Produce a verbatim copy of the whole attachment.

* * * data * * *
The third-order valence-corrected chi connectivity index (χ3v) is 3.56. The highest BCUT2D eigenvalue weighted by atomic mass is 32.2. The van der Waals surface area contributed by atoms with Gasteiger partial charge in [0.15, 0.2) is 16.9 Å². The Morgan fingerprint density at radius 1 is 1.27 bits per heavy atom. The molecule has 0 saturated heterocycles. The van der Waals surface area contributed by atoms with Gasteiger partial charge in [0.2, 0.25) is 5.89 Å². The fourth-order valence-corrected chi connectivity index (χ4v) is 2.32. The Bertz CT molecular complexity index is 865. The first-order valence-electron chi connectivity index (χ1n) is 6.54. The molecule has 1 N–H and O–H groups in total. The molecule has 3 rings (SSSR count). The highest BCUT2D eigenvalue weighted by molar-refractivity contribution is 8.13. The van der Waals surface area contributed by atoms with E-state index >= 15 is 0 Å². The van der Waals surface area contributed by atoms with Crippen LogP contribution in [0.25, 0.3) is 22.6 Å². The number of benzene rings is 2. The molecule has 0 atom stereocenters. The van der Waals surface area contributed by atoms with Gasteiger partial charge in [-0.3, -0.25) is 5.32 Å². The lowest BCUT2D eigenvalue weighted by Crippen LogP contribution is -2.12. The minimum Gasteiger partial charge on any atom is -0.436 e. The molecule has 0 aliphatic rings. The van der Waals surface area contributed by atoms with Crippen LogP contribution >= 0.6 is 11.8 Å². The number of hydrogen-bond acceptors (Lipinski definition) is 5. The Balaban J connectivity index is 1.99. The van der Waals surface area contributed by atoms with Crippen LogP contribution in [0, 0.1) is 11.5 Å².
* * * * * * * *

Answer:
The third-order valence-corrected chi connectivity index (χ3v) is 3.56. The highest BCUT2D eigenvalue weighted by atomic mass is 32.2. The van der Waals surface area contributed by atoms with Gasteiger partial charge in [0.15, 0.2) is 16.9 Å². The Morgan fingerprint density at radius 1 is 1.27 bits per heavy atom. The molecule has 0 saturated heterocycles. The van der Waals surface area contributed by atoms with Gasteiger partial charge in [0.2, 0.25) is 5.89 Å². The fourth-order valence-corrected chi connectivity index (χ4v) is 2.32. The Bertz CT molecular complexity index is 865. The first-order valence-electron chi connectivity index (χ1n) is 6.54. The molecule has 1 N–H and O–H groups in total. The molecule has 3 rings (SSSR count). The highest BCUT2D eigenvalue weighted by molar-refractivity contribution is 8.13. The van der Waals surface area contributed by atoms with E-state index >= 15 is 0 Å². The van der Waals surface area contributed by atoms with Crippen LogP contribution in [0.25, 0.3) is 22.6 Å². The number of benzene rings is 2. The molecule has 0 atom stereocenters. The van der Waals surface area contributed by atoms with Gasteiger partial charge in [-0.3, -0.25) is 5.32 Å². The lowest BCUT2D eigenvalue weighted by Crippen LogP contribution is -2.12. The minimum Gasteiger partial charge on any atom is -0.436 e. The molecule has 0 aliphatic rings. The van der Waals surface area contributed by atoms with Crippen LogP contribution >= 0.6 is 11.8 Å². The number of hydrogen-bond acceptors (Lipinski definition) is 5. The Balaban J connectivity index is 1.99. The van der Waals surface area contributed by atoms with Crippen LogP contribution in [0, 0.1) is 11.5 Å².